Soft, yet a little crumbly, not too sweet - just a hint of sweetness - rich, buttery, but still amazingly light bread. That's exactly how I would describe a brioche. It's perfect with a spoon of jam or as an accompaniment to a pork terrine. There's not a lot of bread type bakes that will be so versatile. You can toast it, you can make French toasts with it, bread & butter pudding, you can soak it in milk, or you can spread some pate on it. Whatever you'll decide to do with your brioche, just make sure that you'll try to bake your own. I know it's a tricky dough, as it's quite lose and sticky, but it's really miles apart from the store bought version.
I wouldn't really recommend making it, if you don't own the mixer to do all the kneading (basically all the hard work) for you. You still can do it without that handy kitchen gadget, but you'll curse quite vividly during the process... ;)
This is Gordon Ramsay's recipe. I know, that people either love him or hate him but... whatever you'll say/think about the guy, you can't take away from him the fact, that he IS a brilliant Chef. So, don't be put off by the fact that it's his recipe and do make it!
How to make it...
- 500 g strong plain bread flour
- 1 sachet easy-blend yeast (7 g)
- 1 teaspoon salt
- 2 tablespoons caster sugar
- 6 medium eggs, beaten
- 240 g butter, softened
- 1 egg yolk, for glazing
Tip in the flour, yeast, salt and sugar into an electric mixer and mix gently until evenly combined. With the machine on low speed, gradually mix in the beaten eggs until smooth.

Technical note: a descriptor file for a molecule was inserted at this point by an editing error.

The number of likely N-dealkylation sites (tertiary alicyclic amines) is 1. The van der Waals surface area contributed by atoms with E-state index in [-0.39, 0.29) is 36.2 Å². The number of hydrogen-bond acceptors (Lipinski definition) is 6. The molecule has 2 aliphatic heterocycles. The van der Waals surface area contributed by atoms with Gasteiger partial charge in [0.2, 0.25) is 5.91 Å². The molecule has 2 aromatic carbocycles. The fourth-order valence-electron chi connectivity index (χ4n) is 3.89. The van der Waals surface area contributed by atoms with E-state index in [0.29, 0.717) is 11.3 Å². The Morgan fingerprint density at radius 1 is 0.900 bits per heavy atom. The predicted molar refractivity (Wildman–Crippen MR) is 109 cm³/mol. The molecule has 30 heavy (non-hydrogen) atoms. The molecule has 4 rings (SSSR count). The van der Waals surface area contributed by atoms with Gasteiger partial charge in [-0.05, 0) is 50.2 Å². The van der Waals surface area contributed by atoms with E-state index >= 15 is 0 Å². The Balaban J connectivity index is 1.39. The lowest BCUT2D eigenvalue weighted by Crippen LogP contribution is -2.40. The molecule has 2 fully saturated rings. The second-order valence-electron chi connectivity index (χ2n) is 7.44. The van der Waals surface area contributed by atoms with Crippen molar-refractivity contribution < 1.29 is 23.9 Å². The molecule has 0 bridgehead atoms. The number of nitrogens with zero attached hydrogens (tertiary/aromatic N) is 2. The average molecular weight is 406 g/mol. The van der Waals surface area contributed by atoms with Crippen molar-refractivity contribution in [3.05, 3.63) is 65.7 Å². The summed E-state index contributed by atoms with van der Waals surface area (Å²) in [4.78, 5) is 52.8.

With the mixer still on low speed, add the butter a spoon full at a time. Once all the butter has been incorporated, mix for further 10 minutes. Cover the bowl and leave in warm place until the dough has doubled in size. In the meantime grease and flour two 900 g loaf tins (or round ones to get the traditional brioche shape).
Knock back the risen dough by beating with a wooden spoon and divide the dough in half. Cut each portion into three and roll balls, using floured hands. Place in the prepared tins and press lightly. Cover with cling film and leave to prove in a warm place until risen to three-quarters fill the tins, about 1-3 hours. This second rising is vital for light textured brioche.
For a round shaped brioche - take a third of the dough and make a cone shape, shape the rest two-thirds of the dough into a ball and place in your "baba" baking tin, make a hole in the center and place the cone shaped part inside, pushing it in slightly, cover with cling film and leave for proving.
Meanwhile, preheat the oven to 190 C. Remove the cling film and brush the brioche loaves with the egg glaze. Bake for 30-35 minutes until risen and golden. Leave in tins for 5 minutes, then turn out and cool completely on a wire rack.
Use within day or two, or freeze well wrapped and use within 6 weeks.
Tip: I always mix the yeast with a bit of that warm milk, little bit of flour and sugar to "start" them. It's a great way to speed up the rising process and check if your yeasts are active - nothing worse than making the dough, leaving for proving and learning that your yeast doesn't work, after all that work you've put into it... Happened to me unfortunately....
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